Humans are programmed to conform to social roles. Apparently, it takes only six days to become fully invested in a new one. While I was shocked at the speed and depth of the students’ transformation, Black people in America today—and enslaved people in the past—fully understand how quickly people and situations can go bad.
So it’s no wonder that Black actors avoid role-playing slaves. Six days is too close for comfort. And it’s no surprise that few Black people visit historic sites that feature actors depicting enslaved people. Perhaps they don’t have much to learn from such places. But White people sure do.
Image caption: Actors at Colonial Williamsburg. Photo by @coremillerphoto.com
Choosing Alternative Identities
My husband, Eric, and I just finished watching a Netflix series called Inventing Anna. It’s about a 25-year-old woman posing as a German heiress who comes close to bilking seasoned Wall Street financiers out of millions to fund her vision of an exclusive social club. Despite an average, middle-class background, Anna uses her knowledge of fashion, fine wine, and art and a lot of attitude to pass herself off as a sophisticated, wealthy woman.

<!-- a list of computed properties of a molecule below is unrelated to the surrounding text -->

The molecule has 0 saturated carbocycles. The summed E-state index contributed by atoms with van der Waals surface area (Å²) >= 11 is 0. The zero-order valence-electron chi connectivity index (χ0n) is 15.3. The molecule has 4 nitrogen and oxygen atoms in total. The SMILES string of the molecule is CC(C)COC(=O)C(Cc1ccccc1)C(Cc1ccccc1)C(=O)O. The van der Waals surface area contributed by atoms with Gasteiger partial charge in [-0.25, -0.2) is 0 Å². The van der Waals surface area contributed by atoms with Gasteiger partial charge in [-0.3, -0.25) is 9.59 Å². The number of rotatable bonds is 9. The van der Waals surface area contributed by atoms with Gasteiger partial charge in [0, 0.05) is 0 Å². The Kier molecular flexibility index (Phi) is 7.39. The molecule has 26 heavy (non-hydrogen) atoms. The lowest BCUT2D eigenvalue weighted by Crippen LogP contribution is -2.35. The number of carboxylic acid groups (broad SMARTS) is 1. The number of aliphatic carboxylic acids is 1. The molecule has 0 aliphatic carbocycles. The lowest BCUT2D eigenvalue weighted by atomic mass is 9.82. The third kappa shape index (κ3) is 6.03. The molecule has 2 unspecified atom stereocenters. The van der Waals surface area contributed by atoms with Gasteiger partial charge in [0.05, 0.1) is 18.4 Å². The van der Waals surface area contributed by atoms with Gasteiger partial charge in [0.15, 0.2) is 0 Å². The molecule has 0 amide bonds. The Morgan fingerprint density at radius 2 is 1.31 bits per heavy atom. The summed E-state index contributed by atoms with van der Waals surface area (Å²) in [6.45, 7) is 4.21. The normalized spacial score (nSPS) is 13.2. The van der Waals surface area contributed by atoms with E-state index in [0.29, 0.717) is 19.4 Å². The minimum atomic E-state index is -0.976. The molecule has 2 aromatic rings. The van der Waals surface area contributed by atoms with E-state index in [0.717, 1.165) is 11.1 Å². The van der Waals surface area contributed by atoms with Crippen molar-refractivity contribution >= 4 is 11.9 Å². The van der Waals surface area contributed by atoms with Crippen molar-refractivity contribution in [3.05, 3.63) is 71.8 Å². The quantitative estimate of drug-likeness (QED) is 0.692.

Passing has a long history. People may pass themselves off as a member of a different race, class, gender, socioeconomic class, or citizenship status. They may claim to be sick or healthy when they are neither. They do it for many reasons: for personal gain, like Anna; for protection, like a Jewish person passing as Christian in Nazi Germany; to avoid unequal treatment, like a Dalit Indian who could be subject to discrimination by a person of a higher caste; or, because it feels more like who they really are, like a transgender person dressing in “men’s” or “women’s” clothes.
Though we may pride ourselves on being open and flexible, most people are more comfortable when other people behave in predictable ways. We subconsciously gather clues and slot people into boxes based on their appearance, speech, behavior, etc. When everyone seems to be staying in their lane, everything feels under control, and we feel safe and secure.